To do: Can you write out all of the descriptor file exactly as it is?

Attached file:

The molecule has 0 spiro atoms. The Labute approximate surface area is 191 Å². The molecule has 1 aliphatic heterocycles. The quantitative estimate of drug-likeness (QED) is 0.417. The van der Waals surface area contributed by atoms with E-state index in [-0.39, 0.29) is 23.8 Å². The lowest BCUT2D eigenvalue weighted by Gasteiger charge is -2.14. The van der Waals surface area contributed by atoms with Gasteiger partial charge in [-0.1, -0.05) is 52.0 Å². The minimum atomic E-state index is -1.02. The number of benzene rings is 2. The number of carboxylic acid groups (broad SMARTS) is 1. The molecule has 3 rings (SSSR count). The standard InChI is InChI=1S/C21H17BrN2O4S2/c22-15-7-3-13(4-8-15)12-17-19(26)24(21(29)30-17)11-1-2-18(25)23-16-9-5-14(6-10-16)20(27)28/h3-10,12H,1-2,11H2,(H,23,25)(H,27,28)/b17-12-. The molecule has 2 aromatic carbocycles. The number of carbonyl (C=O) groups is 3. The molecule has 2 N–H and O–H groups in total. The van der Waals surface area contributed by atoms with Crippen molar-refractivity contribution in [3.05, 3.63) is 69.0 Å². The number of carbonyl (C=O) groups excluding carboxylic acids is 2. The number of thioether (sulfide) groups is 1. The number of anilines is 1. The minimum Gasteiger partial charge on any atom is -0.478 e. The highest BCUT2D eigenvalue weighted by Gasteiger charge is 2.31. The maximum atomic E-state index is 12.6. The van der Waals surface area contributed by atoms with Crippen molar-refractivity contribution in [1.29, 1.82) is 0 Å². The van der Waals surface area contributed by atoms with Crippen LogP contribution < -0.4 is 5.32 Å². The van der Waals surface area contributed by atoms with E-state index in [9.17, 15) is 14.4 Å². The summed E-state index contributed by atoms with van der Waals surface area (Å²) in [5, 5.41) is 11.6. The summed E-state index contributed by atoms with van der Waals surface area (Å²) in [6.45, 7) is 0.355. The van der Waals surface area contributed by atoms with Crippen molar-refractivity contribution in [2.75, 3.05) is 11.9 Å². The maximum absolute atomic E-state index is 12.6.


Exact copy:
The molecule has 0 spiro atoms. The Labute approximate surface area is 191 Å². The molecule has 1 aliphatic heterocycles. The quantitative estimate of drug-likeness (QED) is 0.417. The van der Waals surface area contributed by atoms with E-state index in [-0.39, 0.29) is 23.8 Å². The lowest BCUT2D eigenvalue weighted by Gasteiger charge is -2.14. The van der Waals surface area contributed by atoms with Gasteiger partial charge in [-0.1, -0.05) is 52.0 Å². The minimum atomic E-state index is -1.02. The number of benzene rings is 2. The number of carboxylic acid groups (broad SMARTS) is 1. The molecule has 3 rings (SSSR count). The standard InChI is InChI=1S/C21H17BrN2O4S2/c22-15-7-3-13(4-8-15)12-17-19(26)24(21(29)30-17)11-1-2-18(25)23-16-9-5-14(6-10-16)20(27)28/h3-10,12H,1-2,11H2,(H,23,25)(H,27,28)/b17-12-. The molecule has 2 aromatic carbocycles. The number of carbonyl (C=O) groups is 3. The molecule has 2 N–H and O–H groups in total. The van der Waals surface area contributed by atoms with Crippen molar-refractivity contribution in [3.05, 3.63) is 69.0 Å². The number of carbonyl (C=O) groups excluding carboxylic acids is 2. The number of thioether (sulfide) groups is 1. The number of anilines is 1. The minimum Gasteiger partial charge on any atom is -0.478 e. The highest BCUT2D eigenvalue weighted by Gasteiger charge is 2.31. The maximum atomic E-state index is 12.6. The van der Waals surface area contributed by atoms with Crippen molar-refractivity contribution in [1.29, 1.82) is 0 Å². The van der Waals surface area contributed by atoms with Crippen LogP contribution < -0.4 is 5.32 Å². The van der Waals surface area contributed by atoms with E-state index in [9.17, 15) is 14.4 Å². The summed E-state index contributed by atoms with van der Waals surface area (Å²) in [5, 5.41) is 11.6. The summed E-state index contributed by atoms with van der Waals surface area (Å²) in [6.45, 7) is 0.355. The van der Waals surface area contributed by atoms with Crippen molar-refractivity contribution in [2.75, 3.05) is 11.9 Å². The maximum absolute atomic E-state index is 12.6.